The book is generally well-presented, although I found a couple of things to quibble about. On page 58, for example, the authors claim that "explicit namings of even one of them [normal numbers in base 10] have been very difficult to obtain". But this is not true. For example, Champernowne's number .123456789101112 ..., which consists of the decimal expansions of the integers concatenated in increasing order, has a very simple proof of normality found by Pillai in 1939. Many, many other examples are known, such as the result of Davenport and Erdős in 1952 that .f(1)f(2)f(3)... is normal if f is any polynomial taking positive integer values at the positive integers. And I was also annoyed by the misspelling "Riemanian surfaces" on p. 113 --- "Riemann" has two n's, not one --- and the failure to put the proper accents on Wacław Sierpiński on p. 118.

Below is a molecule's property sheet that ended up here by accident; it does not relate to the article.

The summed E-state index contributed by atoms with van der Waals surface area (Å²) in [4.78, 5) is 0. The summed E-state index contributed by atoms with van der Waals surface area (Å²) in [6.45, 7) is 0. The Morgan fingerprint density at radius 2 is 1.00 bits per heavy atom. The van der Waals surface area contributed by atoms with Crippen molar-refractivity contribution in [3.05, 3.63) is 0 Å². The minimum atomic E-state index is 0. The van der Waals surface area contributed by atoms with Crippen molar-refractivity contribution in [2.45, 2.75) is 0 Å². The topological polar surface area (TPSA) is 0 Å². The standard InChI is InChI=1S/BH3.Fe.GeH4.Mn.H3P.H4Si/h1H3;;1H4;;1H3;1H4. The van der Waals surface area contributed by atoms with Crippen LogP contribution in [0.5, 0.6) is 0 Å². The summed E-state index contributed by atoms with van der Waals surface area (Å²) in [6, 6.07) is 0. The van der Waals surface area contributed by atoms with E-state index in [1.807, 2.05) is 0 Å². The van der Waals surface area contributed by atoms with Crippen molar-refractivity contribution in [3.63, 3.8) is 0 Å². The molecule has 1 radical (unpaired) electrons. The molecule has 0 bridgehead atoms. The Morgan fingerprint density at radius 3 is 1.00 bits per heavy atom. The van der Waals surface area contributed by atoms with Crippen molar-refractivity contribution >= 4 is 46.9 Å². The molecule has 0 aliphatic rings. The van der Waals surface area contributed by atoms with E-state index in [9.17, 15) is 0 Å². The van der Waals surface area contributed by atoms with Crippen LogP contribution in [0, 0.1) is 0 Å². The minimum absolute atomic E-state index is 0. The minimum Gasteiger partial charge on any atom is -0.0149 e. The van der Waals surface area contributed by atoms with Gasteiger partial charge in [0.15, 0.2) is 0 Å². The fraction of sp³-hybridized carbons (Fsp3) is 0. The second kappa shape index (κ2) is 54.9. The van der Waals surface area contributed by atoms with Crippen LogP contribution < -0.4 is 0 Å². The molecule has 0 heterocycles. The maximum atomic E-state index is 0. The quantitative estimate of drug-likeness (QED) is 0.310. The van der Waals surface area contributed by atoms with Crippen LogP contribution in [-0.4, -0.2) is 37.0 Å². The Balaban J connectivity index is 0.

Nevertheless, this is a little book worth reading, even if its main thesis is poorly supported. For me, the best part of the book was the history of Soviet mathematics in Chapters 7 and 8. Although I knew the names of most of the Russian mathematicians discussed, I had not explicitly realized the extent of mathematical talent in Moscow in the 1920's. And the mistreatment of Egorov, Luzin, and Florensky under Communism, and the bravery of people like Chebotaryov who stood up for them and suffered as a result, is a cautionary tale worth knowing about.


Narad said...